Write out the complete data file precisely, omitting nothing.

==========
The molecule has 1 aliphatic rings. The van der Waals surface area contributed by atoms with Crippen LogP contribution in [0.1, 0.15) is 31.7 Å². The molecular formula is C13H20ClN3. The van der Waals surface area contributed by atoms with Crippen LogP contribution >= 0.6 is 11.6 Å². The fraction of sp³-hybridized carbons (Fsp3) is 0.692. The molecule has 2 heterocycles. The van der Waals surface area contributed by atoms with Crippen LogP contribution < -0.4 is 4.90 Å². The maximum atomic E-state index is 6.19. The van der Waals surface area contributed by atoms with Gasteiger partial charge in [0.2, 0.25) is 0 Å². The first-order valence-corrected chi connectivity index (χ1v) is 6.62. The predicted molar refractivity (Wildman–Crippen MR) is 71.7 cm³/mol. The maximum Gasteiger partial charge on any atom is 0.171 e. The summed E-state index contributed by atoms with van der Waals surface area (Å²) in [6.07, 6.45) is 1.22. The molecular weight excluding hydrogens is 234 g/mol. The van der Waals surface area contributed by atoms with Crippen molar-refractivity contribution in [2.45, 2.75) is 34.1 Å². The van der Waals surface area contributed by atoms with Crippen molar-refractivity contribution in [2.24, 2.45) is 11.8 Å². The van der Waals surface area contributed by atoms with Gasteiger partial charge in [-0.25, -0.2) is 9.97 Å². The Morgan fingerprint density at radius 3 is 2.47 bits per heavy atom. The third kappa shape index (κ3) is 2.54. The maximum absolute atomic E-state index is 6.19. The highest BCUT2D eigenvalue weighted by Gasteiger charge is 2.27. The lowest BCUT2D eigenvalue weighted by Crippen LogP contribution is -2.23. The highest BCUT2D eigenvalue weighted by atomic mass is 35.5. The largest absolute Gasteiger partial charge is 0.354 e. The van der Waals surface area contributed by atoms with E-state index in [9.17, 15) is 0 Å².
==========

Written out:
The molecule has 1 aliphatic rings. The van der Waals surface area contributed by atoms with Crippen LogP contribution in [0.1, 0.15) is 31.7 Å². The molecular formula is C13H20ClN3. The van der Waals surface area contributed by atoms with Crippen LogP contribution >= 0.6 is 11.6 Å². The fraction of sp³-hybridized carbons (Fsp3) is 0.692. The molecule has 2 heterocycles. The van der Waals surface area contributed by atoms with Crippen LogP contribution < -0.4 is 4.90 Å². The maximum atomic E-state index is 6.19. The van der Waals surface area contributed by atoms with Gasteiger partial charge in [0.2, 0.25) is 0 Å². The first-order valence-corrected chi connectivity index (χ1v) is 6.62. The predicted molar refractivity (Wildman–Crippen MR) is 71.7 cm³/mol. The maximum Gasteiger partial charge on any atom is 0.171 e. The summed E-state index contributed by atoms with van der Waals surface area (Å²) in [6.07, 6.45) is 1.22. The molecular weight excluding hydrogens is 234 g/mol. The van der Waals surface area contributed by atoms with Crippen molar-refractivity contribution in [2.45, 2.75) is 34.1 Å². The van der Waals surface area contributed by atoms with Crippen molar-refractivity contribution in [2.24, 2.45) is 11.8 Å². The van der Waals surface area contributed by atoms with Gasteiger partial charge in [-0.25, -0.2) is 9.97 Å². The Morgan fingerprint density at radius 3 is 2.47 bits per heavy atom. The third kappa shape index (κ3) is 2.54. The maximum absolute atomic E-state index is 6.19. The highest BCUT2D eigenvalue weighted by Gasteiger charge is 2.27. The lowest BCUT2D eigenvalue weighted by Crippen LogP contribution is -2.23. The highest BCUT2D eigenvalue weighted by atomic mass is 35.5. The largest absolute Gasteiger partial charge is 0.354 e. The van der Waals surface area contributed by atoms with E-state index in [9.17, 15) is 0 Å².